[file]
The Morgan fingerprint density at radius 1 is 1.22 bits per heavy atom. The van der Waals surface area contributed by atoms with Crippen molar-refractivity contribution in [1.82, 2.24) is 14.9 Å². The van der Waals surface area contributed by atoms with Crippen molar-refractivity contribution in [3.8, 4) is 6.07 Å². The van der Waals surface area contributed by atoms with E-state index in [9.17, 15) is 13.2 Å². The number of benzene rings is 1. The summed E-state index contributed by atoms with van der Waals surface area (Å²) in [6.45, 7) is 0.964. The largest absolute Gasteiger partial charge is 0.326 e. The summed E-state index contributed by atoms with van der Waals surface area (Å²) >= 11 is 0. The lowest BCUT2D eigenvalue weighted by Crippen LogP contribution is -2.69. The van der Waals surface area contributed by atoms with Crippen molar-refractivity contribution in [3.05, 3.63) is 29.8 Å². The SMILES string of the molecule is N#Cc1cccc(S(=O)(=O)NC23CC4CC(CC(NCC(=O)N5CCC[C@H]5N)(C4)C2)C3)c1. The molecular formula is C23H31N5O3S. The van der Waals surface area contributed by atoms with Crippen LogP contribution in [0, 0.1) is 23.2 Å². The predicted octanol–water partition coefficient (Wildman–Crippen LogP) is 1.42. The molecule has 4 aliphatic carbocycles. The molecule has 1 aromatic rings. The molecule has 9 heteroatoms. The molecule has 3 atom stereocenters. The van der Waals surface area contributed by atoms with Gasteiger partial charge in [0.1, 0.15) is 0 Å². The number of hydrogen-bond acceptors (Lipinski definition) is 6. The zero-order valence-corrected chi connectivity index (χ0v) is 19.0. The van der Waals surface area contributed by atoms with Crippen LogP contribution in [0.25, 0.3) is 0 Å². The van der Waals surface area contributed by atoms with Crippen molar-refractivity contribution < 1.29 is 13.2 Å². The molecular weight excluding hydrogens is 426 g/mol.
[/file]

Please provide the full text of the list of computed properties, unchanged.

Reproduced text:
The Morgan fingerprint density at radius 1 is 1.22 bits per heavy atom. The van der Waals surface area contributed by atoms with Crippen molar-refractivity contribution in [1.82, 2.24) is 14.9 Å². The van der Waals surface area contributed by atoms with Crippen molar-refractivity contribution in [3.8, 4) is 6.07 Å². The van der Waals surface area contributed by atoms with E-state index in [9.17, 15) is 13.2 Å². The number of benzene rings is 1. The summed E-state index contributed by atoms with van der Waals surface area (Å²) in [6.45, 7) is 0.964. The largest absolute Gasteiger partial charge is 0.326 e. The summed E-state index contributed by atoms with van der Waals surface area (Å²) >= 11 is 0. The lowest BCUT2D eigenvalue weighted by Crippen LogP contribution is -2.69. The van der Waals surface area contributed by atoms with Crippen molar-refractivity contribution in [3.05, 3.63) is 29.8 Å². The SMILES string of the molecule is N#Cc1cccc(S(=O)(=O)NC23CC4CC(CC(NCC(=O)N5CCC[C@H]5N)(C4)C2)C3)c1. The molecular formula is C23H31N5O3S. The van der Waals surface area contributed by atoms with Crippen LogP contribution in [0, 0.1) is 23.2 Å². The predicted octanol–water partition coefficient (Wildman–Crippen LogP) is 1.42. The molecule has 4 aliphatic carbocycles. The molecule has 1 aromatic rings. The molecule has 9 heteroatoms. The molecule has 3 atom stereocenters. The van der Waals surface area contributed by atoms with Gasteiger partial charge in [0.1, 0.15) is 0 Å². The number of hydrogen-bond acceptors (Lipinski definition) is 6. The zero-order valence-corrected chi connectivity index (χ0v) is 19.0. The van der Waals surface area contributed by atoms with Crippen LogP contribution in [0.25, 0.3) is 0 Å². The van der Waals surface area contributed by atoms with Crippen molar-refractivity contribution < 1.29 is 13.2 Å². The molecular weight excluding hydrogens is 426 g/mol.